CBS’ “The Jeffersons” is without doubt one of the funniest sitcoms in TV history, which is all the more impressive because it was a spin-off of “All in the Family,” another highly esteemed show of the genre. While George (Sherman Hemsley) and Louise Jefferson’s (Isabel Sanford) new adventures as wealthy, business-owning New York City family never really got the ending they deserved, the show has more than earned its place in TV history.
“The Jeffersons” ran from 1975 to 1985, and though many of its stars went on to have prolific careers, their characters in this legendary show were arguably their defining roles. As such, you may not have kept tabs on what all of them have been up to since the show ended — and thanks to the unforgiving realities of time, this means you might not have realized that many of them aren’t with us anymore. Let’s take a look at “The Jeffersons” actors that you may not know have passed away.
It takes a special kind of person to keep a guy like George Jefferson in check. The gentle but extremely sharp-tongued Louise Jefferson is the perfect foil to her angry and opinionated husband, and Isabel Sanford played the role so well that she was nominated for the Outstanding Lead Actress in a Comedy Series Emmy for seven consecutive years between 1979 and 1985 — and won the award in 1981.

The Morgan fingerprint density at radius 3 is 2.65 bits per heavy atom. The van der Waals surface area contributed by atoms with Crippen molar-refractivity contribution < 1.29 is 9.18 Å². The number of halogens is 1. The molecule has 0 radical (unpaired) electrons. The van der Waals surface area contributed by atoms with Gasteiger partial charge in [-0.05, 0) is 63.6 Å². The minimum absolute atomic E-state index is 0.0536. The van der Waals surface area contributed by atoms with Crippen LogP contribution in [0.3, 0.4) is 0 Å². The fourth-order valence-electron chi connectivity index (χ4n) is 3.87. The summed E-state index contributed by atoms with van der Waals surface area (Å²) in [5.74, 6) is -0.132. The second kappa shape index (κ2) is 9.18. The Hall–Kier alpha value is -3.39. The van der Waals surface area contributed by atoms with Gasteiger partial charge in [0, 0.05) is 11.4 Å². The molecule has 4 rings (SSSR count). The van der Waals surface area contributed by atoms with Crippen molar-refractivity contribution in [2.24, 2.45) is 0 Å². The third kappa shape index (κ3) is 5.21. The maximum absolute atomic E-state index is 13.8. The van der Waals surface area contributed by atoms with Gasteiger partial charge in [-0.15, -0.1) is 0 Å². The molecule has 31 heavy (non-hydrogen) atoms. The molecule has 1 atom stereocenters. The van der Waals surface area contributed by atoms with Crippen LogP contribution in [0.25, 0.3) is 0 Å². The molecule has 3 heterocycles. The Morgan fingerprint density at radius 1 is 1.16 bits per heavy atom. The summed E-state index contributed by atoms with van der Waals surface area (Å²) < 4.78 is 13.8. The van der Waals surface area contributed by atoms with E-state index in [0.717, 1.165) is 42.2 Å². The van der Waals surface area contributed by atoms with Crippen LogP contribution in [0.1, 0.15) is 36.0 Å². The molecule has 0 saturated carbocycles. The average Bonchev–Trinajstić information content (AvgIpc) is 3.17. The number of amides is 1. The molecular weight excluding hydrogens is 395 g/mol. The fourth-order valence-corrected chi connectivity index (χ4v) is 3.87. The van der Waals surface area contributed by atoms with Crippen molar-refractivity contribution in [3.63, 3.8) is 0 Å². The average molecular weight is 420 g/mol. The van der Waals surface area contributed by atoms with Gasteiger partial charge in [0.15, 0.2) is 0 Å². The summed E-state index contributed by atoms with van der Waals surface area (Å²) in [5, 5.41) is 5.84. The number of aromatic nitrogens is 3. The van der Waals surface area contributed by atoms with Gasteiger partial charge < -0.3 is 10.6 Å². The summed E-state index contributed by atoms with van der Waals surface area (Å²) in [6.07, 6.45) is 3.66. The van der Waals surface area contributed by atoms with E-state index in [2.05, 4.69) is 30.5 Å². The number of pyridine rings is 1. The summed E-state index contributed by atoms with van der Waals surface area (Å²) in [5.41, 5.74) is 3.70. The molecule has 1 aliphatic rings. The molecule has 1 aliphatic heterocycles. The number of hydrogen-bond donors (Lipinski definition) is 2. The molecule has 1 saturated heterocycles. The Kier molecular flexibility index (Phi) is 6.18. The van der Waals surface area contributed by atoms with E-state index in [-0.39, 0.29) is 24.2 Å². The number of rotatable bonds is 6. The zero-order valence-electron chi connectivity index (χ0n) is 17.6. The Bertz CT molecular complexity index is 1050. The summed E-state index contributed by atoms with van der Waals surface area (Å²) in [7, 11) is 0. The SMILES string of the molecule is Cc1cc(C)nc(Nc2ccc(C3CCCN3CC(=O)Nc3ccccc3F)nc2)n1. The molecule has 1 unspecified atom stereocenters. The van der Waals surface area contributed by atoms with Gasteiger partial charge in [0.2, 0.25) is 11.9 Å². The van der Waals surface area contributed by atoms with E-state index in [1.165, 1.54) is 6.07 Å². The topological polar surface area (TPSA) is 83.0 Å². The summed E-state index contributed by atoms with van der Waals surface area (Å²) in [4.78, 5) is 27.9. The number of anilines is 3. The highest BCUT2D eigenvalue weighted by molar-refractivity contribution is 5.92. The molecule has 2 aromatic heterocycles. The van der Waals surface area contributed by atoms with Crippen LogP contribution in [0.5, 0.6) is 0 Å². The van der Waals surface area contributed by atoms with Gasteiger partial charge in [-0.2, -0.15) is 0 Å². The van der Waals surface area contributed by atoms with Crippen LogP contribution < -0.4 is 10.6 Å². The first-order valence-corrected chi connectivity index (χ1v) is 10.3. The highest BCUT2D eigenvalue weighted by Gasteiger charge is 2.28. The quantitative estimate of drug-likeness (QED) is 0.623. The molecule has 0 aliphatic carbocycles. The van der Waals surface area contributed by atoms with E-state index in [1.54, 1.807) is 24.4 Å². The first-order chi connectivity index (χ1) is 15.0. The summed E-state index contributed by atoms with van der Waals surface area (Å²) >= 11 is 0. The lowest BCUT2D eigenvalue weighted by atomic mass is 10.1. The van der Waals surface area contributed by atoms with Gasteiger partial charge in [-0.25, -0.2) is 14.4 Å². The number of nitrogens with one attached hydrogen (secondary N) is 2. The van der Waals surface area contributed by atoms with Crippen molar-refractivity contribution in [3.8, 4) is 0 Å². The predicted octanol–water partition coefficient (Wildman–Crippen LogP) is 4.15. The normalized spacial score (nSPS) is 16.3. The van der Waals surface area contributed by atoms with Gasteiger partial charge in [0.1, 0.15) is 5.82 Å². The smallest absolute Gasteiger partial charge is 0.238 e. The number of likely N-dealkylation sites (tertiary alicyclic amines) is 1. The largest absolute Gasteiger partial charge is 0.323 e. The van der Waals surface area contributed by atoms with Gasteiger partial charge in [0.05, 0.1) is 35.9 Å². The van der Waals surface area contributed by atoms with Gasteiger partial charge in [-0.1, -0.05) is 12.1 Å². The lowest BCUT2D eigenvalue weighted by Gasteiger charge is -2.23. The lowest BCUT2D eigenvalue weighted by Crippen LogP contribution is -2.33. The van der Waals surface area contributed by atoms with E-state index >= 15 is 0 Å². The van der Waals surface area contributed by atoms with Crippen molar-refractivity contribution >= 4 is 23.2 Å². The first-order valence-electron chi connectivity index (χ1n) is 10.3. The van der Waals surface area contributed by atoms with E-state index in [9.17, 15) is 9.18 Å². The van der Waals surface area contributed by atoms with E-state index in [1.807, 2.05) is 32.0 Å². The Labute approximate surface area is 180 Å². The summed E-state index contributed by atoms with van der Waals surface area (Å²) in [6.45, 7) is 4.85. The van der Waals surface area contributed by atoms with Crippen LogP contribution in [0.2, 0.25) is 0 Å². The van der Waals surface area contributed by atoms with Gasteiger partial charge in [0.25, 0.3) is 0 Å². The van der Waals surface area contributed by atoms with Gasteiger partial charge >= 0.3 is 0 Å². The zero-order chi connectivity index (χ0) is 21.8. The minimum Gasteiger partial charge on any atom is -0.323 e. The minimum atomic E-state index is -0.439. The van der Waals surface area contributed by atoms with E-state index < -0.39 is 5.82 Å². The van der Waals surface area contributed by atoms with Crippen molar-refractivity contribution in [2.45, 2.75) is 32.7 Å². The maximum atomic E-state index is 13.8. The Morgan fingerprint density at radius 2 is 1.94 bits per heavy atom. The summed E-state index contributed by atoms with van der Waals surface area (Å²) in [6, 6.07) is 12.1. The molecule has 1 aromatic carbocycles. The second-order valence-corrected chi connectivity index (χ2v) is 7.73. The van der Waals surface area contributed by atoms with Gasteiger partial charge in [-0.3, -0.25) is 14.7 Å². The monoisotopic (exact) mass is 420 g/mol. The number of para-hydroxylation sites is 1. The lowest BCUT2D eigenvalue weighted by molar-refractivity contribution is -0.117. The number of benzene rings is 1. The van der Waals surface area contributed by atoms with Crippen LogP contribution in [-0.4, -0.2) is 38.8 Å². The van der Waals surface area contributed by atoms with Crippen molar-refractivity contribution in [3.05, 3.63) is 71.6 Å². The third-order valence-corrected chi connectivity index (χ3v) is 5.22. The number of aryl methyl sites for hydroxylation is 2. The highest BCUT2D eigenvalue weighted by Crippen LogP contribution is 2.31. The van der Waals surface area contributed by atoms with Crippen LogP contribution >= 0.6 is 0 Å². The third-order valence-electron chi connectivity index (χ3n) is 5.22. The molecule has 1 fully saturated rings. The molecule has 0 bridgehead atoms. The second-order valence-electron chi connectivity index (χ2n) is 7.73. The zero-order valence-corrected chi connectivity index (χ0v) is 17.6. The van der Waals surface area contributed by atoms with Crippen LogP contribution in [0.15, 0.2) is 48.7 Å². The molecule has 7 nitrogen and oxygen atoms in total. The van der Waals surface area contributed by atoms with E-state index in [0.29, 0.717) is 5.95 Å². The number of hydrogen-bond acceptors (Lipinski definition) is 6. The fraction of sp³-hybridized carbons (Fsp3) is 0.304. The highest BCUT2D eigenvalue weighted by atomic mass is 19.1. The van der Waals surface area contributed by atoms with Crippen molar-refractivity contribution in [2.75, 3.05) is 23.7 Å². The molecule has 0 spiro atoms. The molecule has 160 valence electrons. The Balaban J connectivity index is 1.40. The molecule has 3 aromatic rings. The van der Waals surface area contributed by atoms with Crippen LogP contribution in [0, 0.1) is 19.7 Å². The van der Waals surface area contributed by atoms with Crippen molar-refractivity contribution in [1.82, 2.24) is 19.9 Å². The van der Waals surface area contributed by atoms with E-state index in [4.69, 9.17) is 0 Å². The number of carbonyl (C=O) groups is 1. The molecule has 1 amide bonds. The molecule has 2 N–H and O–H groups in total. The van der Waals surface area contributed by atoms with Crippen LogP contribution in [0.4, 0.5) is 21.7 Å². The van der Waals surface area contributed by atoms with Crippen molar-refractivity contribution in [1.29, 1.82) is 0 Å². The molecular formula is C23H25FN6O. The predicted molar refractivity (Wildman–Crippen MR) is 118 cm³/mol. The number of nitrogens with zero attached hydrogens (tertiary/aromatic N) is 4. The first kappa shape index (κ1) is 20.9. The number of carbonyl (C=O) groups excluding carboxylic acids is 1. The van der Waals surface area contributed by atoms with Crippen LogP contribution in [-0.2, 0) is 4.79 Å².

Apart from her acclaimed role as “Weezie,” Sanford was active in the business since the late 1960s, and her final acting credit was a voice acting role in a 2004 episode of “The Simpsons” — voicing a version of herself, no less. Unfortunately, that year turned out to be fateful for her, as the actress died in July 2004 in Cedars-Sinai Medical Center in Los Angeles (via Today). According to her publicist, the 86-year-old Sanford died of natural causes.
One of the reasons Sanford so excelled in the role of Louise was that the story of a blue-collar family finding success hit fairly close to home (via the Los Angeles Times). “I was told many times to forget show business, I had nothing going for me,” Sanford said. “But I pursued it anyway. Voila!”